Hundreds rally at State House for LGBTQA+ rights

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Hundreds rally at State House for LGBTQA+ rights

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By Jillian Wrigley, news staff

Hundreds of people gathered in front of the Massachusetts State House Saturday afternoon to protest against LGBTQA+ discrimination at the Trans and Queer Liberation Rally and March. The rally began around 2 p.m. in the Boston Common.

Rally-goers were in a celebratory mood as they laughed, listened to music performed by street band School of HONK and waved signs with a variety of messages, including “Assimilation is not trans liberation” and “Donald Ducks the Truth.”

The event brought together individuals from 30 coalitions and activist groups including Black and Pink, TransCEND and the Mass Trans Political Coalition (MTPC). The groups aimed to form an intersectional coalition of different minorities to comment on an array of issues including trans accommodations, immigration rights, racial bias and police surveillance.

Paul Sindberg, a junior political science major at Brandeis University, said that as a queer and radical person, he wanted to be a part of building a more intersectional community.

“There are people at this rally who subscribe to all the different identities we are talking about, none of these identities exists in a bubble,” he said. “And we’ve witnessed repeatedly that the mainstream gay movement is not about celebrating those identities. It’s about ignoring them and seizing privilege where they can get it.”

After opening the rally with speeches and calls to action, the group began their mile-long march from the Boston Common to the Trinity Church in Copley Square. Led by an escort from the Boston Police Department (BPD), the group stopped traffic along Beacon Street and Newbury Street all while chanting, playing music and waving to the bystanders watching in storefront windows.

“Hey hey ho ho, transphobia has got to go,” the crowd chanted.

President-elect Trump’s anti-immigration policy proposals was among the main issues discussed.

“Call your local officials and tell them you support immigrants rights,” Michelle Tat, one of the event organizers and a Mass Trans Political Coalition representative, said to the crowd. “Tell them you support Boston becoming a sanctuary city.”

In addition, demonstrators criticized other local institutions such as BPD and the Massachusetts state government’s actions towards minority groups.

Specifically, the speakers condemned the BPD plan to spend $1.4 million on surveillance of public social media platforms.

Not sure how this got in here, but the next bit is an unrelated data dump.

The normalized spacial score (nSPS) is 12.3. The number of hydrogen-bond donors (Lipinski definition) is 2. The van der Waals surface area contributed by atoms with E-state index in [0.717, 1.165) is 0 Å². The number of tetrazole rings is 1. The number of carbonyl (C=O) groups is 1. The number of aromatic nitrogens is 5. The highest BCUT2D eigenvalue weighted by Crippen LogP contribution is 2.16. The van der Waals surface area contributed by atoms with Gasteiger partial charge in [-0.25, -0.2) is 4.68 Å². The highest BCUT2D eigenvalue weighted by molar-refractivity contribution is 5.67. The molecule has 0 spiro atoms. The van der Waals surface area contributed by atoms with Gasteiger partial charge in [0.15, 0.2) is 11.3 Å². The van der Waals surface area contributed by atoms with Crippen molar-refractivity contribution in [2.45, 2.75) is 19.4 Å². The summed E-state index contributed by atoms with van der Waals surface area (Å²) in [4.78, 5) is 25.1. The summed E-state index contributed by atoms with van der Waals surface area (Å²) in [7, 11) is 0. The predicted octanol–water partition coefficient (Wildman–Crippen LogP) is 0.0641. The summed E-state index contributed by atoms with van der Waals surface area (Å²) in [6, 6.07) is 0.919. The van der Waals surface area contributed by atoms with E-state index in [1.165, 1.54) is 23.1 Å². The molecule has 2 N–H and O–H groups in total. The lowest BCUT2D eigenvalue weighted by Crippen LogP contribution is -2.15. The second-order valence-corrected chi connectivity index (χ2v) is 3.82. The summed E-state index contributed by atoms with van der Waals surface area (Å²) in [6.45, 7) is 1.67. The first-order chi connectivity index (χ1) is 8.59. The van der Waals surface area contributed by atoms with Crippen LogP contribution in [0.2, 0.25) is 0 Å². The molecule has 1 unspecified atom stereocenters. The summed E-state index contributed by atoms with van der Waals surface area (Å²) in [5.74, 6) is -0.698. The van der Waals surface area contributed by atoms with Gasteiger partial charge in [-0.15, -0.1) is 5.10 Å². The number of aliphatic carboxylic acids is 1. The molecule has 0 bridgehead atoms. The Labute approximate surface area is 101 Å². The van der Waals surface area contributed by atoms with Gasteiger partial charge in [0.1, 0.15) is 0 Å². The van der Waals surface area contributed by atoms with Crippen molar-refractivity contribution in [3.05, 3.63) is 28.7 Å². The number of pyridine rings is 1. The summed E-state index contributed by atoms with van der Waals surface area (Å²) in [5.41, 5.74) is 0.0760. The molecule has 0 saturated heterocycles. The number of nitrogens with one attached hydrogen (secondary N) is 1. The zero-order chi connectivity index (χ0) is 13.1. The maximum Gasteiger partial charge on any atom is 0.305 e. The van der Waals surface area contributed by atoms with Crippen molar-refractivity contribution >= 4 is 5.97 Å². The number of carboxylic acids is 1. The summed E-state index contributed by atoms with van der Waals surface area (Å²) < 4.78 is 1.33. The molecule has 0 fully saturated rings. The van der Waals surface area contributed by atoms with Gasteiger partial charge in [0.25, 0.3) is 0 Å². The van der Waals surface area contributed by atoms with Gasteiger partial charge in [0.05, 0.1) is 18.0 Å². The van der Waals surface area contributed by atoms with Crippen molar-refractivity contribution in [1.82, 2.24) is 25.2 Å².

“On a local level, we denounce the continued surveillance and oppressive policing of communities of color here in Boston, Jasmine Gomez, another event organizer, said to loud cheers from the crowd. “In a free society, police should only be monitoring people suspected of crimes, not the entire population.”

The day before the rally, the BPD released a statement claiming that they will not move forward with their plan to acquire this surveillance technology at this time.

“After reviewing the submitted proposals I felt that the technology that was presented exceeds the needs of the department,” Police Commissioner William B. Evans said in a statement. “I met with Mayor Walsh and with his support we have decided not to enter into a contract at this time.”

After the rally, Gomez said that the news from BPD was a welcome step that was brought about by the work of determined activists in the City of Boston.

“I know this is the work that’s been happening because of a lot of really amazing organizers,” Gomez said. “People have been fighting this since they first announced it. So, it’s like that affirmation and validation that when you resist, when you push back, you stand up for your rights and the rights of other people, then there’s success.”

A recurring issue brought up by many of the speakers was the recent proposal to repeal a bill that provides public accommodations for trans people, including the ability to use their preferred bathrooms.

“I would really love for [Massachusetts Governor] Charlie Baker and the legislators up there to stand more fiercely for public accommodations for trans people here in the state of Massachusetts,” said Tat, as she pointed to the State House behind her.“It’s not just about bathrooms. This was never about bathrooms. This is about our existence as trans individuals here not only in the state of Massachusetts but across the country.”

Photo by Amanda Barr